Savoring the Solo Album: Who Could That Be? (New Discoveries)
For the past few posts, I’ve looked at how solo albums benefit contemporary musical theatre by providing a platform for composers and lyricists to write and record new stand-alone songs, experiment with new musical genres, highlight the songs of a musical in development, or use the singer’s star power to broaden the fan base for their work. But all of these benefits assume one thing: the listener is already familiar with the composer or lyricist!
The most basic way solo albums benefit contemporary musical theatre is by introducing listeners to new writers of musical theatre. For a composer or lyricist still branded with the moniker “up and coming,” a featured song on a star’s solo album can provide an important boost to their career.
In fact, dear readers, it was a solo album that first introduced me to the wonderful works of Deborah Abramson. As much as I would like to believe that I am the type of person who has known about every musical theatre composer from time immemorial (thanks in large part to plumbing the depths of the BroadwayWorld message boards,) composers and their body of work slip through my radar all the time. Such was the case with Deborah Abramson until I bought Stephanie J. Block’s delectable solo album, This Place I Know.
Stephanie J. Block is one of those powerhouses of musical theatre who can make every song sound like it was written specifically for her. I am sure I don’t need to tell you this, Green Room. Everyone and their mother knows that Stephanie J. Block is one of the most versatile singers in musical theatre. She’s a legend. In This Place I Know, Block delves deep into the songbooks of several contemporary musical theatre composers to bring us songs that are at once familiar and yet also refreshingly original. I didn’t know most of the songs Block selected when I first listened to her solo album, but it was easy to guess who had written them. “Making Good” contains many musical motifs that immediately link it to Stephen Schwartz and Wicked (the song was, in fact, cut from the final version of the show). The introspective “Something Beautiful” has the distinct charms of a Flahery and Ahrens number. Other songs, like a fantastic new arrangement of Dolly Parton’s “I Will Always Love You,” are more obvious to surmise (Parton even duets with Block on the song. Two divas for the price of one!). However, there was one song one the album whose origins I couldn’t place for the life of me: “Gotta Start Small.” A quick perusal of the liner notes led me to the names Deborah Abramson and Amanda Yesnowitz.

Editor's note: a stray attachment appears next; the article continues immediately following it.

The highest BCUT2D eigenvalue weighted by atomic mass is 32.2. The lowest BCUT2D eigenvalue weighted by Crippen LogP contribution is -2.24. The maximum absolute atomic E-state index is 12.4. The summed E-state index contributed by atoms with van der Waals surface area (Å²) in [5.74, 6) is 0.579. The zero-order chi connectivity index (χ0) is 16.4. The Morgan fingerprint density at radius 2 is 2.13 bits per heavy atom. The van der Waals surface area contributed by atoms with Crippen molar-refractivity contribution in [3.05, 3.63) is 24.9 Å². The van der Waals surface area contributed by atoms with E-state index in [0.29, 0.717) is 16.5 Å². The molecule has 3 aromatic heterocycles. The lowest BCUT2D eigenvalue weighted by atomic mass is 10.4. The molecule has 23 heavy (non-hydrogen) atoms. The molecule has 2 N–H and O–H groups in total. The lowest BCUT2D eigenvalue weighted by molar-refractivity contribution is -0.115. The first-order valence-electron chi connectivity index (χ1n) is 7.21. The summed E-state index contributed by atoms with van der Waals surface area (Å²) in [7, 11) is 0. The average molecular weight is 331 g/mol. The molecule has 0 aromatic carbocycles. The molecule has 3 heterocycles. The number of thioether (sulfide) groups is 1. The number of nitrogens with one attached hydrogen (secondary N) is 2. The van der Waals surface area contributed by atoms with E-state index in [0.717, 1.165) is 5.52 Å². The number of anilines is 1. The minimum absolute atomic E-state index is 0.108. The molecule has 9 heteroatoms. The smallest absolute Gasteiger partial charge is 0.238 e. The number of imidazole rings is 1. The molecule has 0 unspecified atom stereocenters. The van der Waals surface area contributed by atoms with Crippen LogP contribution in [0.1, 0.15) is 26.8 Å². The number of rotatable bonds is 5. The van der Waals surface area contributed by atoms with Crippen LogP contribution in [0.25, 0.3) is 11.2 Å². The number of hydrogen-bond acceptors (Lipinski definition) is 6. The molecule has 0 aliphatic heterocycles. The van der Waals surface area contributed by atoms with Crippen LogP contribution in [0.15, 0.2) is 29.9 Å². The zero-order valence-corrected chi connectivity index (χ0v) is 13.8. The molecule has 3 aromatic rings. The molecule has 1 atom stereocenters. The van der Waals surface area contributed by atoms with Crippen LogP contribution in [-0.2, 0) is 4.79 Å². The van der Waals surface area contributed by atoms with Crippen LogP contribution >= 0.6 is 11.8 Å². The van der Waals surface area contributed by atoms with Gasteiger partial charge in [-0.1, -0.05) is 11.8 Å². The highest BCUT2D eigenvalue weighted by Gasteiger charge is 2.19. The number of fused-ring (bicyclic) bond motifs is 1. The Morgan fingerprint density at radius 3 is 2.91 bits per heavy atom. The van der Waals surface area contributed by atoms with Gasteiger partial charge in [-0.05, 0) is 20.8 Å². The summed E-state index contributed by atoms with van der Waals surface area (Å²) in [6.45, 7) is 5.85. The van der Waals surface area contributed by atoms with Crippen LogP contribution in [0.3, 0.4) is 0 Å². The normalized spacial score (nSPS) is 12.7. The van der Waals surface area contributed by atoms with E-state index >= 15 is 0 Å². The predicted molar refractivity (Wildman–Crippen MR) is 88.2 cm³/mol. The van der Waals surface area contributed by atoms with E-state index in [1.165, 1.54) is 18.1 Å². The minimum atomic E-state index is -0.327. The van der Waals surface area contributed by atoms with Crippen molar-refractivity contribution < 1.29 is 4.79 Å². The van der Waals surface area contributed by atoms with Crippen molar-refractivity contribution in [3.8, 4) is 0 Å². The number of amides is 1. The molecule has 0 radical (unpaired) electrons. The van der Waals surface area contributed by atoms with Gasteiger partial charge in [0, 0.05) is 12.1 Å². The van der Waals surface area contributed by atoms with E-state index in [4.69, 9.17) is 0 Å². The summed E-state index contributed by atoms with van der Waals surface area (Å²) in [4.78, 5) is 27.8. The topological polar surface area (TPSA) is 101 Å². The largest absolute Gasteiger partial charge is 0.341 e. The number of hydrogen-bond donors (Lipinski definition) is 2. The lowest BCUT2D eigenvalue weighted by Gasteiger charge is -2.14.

After a trip down the Google rabbit hole, I learned that Abramson is a grad of NYU’s prestigious Musical Theatre Writing program. Her music has frequently been featured in cabaret evenings, including The Contemporary Musical Theatre Songwriters You Should Know: LIVE! concert that was held at 54 Below last January. Abramson frequently collaborates with lyricist Amanda Yesnowitz, as well as William Finn and Peter Mills. She has both arranged music for Lea Michele and had Michele perform her own original work. By the time I watched Lea Michele perform Abramson’s emotionally evocative “Another Day” on YouTube, it was obvious that Abramson was as talented a composer as anyone else in the game today. And once I heard the hilariously meta “Holy Mother of God, Deborah Abramson” (with lyrics by William Finn), I was completely hooked.
The song that sparked this exploration, “Gotta Start Small,” is a ballad from the point of view of a songwriter who is broken but trying to put the pieces of her life back together. Though the singer is finding small ways to move forward and progress in life, the tone of the song is punctuated by desperation and exhaustion cutting through the optimism of the lyrics. Stephanie J. Block’s voice all but quivers as she sings, “I call my mom, expect the worst. But I stay calm and I speak first. Yes, we conversed without fronts, for once.” That simple two word lyric—“for once”—is loaded with so much subtext, revealing mountains about the singer’s fragile state. Rarely is a song able to say so much with so little. This is a beautiful and complex musical theatre song, one that signals the arrival of a truly great composer in Deborah Abramson and her equally talented lyricist, Amanda Yesnowitz. If you are unfamiliar with Abramson’s work like I once was, this song will make you want to listen to everything she has ever written.
So there you have it. Solo albums can expand our musical theatre horizons and point us to work from exciting new composers and lyricists we might not have heard of otherwise. The next time you hear a song on a solo album that you aren’t familiar with, check out who wrote it. You might just find your new favorite composer or lyricist.
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